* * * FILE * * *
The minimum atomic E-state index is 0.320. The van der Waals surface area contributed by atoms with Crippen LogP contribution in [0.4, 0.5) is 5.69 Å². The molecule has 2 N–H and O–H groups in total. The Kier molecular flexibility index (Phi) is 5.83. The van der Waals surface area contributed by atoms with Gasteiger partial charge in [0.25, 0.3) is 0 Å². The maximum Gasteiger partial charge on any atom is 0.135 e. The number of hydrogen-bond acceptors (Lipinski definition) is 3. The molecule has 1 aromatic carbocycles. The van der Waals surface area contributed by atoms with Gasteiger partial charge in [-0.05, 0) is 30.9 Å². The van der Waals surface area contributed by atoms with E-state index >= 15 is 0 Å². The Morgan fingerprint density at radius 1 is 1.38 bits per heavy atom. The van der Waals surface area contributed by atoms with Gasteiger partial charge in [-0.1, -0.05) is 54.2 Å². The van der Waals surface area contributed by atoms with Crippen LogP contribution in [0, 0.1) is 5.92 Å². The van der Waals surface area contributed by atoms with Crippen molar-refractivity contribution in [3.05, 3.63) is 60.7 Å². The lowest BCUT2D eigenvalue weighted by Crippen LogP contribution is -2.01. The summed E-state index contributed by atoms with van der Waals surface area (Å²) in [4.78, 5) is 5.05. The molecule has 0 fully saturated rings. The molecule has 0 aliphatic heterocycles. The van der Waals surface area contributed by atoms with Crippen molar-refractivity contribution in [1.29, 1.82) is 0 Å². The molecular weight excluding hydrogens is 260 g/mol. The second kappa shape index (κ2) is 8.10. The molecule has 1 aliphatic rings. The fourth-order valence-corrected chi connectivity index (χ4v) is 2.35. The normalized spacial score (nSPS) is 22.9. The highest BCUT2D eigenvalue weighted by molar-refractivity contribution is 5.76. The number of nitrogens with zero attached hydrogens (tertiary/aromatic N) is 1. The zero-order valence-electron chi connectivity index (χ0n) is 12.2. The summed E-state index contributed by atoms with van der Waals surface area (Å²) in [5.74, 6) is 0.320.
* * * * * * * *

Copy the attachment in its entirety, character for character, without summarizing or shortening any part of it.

The minimum atomic E-state index is 0.320. The van der Waals surface area contributed by atoms with Crippen LogP contribution in [0.4, 0.5) is 5.69 Å². The molecule has 2 N–H and O–H groups in total. The Kier molecular flexibility index (Phi) is 5.83. The van der Waals surface area contributed by atoms with Gasteiger partial charge in [0.25, 0.3) is 0 Å². The maximum Gasteiger partial charge on any atom is 0.135 e. The number of hydrogen-bond acceptors (Lipinski definition) is 3. The molecule has 1 aromatic carbocycles. The van der Waals surface area contributed by atoms with Gasteiger partial charge in [-0.05, 0) is 30.9 Å². The van der Waals surface area contributed by atoms with E-state index >= 15 is 0 Å². The Morgan fingerprint density at radius 1 is 1.38 bits per heavy atom. The van der Waals surface area contributed by atoms with Gasteiger partial charge in [-0.1, -0.05) is 54.2 Å². The van der Waals surface area contributed by atoms with Crippen LogP contribution in [0, 0.1) is 5.92 Å². The van der Waals surface area contributed by atoms with Crippen molar-refractivity contribution in [3.05, 3.63) is 60.7 Å². The lowest BCUT2D eigenvalue weighted by Crippen LogP contribution is -2.01. The summed E-state index contributed by atoms with van der Waals surface area (Å²) in [4.78, 5) is 5.05. The molecule has 0 fully saturated rings. The molecule has 0 aliphatic heterocycles. The van der Waals surface area contributed by atoms with Crippen molar-refractivity contribution in [1.29, 1.82) is 0 Å². The molecular weight excluding hydrogens is 260 g/mol. The second kappa shape index (κ2) is 8.10. The molecule has 1 aliphatic rings. The fourth-order valence-corrected chi connectivity index (χ4v) is 2.35. The normalized spacial score (nSPS) is 22.9. The highest BCUT2D eigenvalue weighted by molar-refractivity contribution is 5.76. The number of nitrogens with zero attached hydrogens (tertiary/aromatic N) is 1. The zero-order valence-electron chi connectivity index (χ0n) is 12.2. The summed E-state index contributed by atoms with van der Waals surface area (Å²) in [5.74, 6) is 0.320.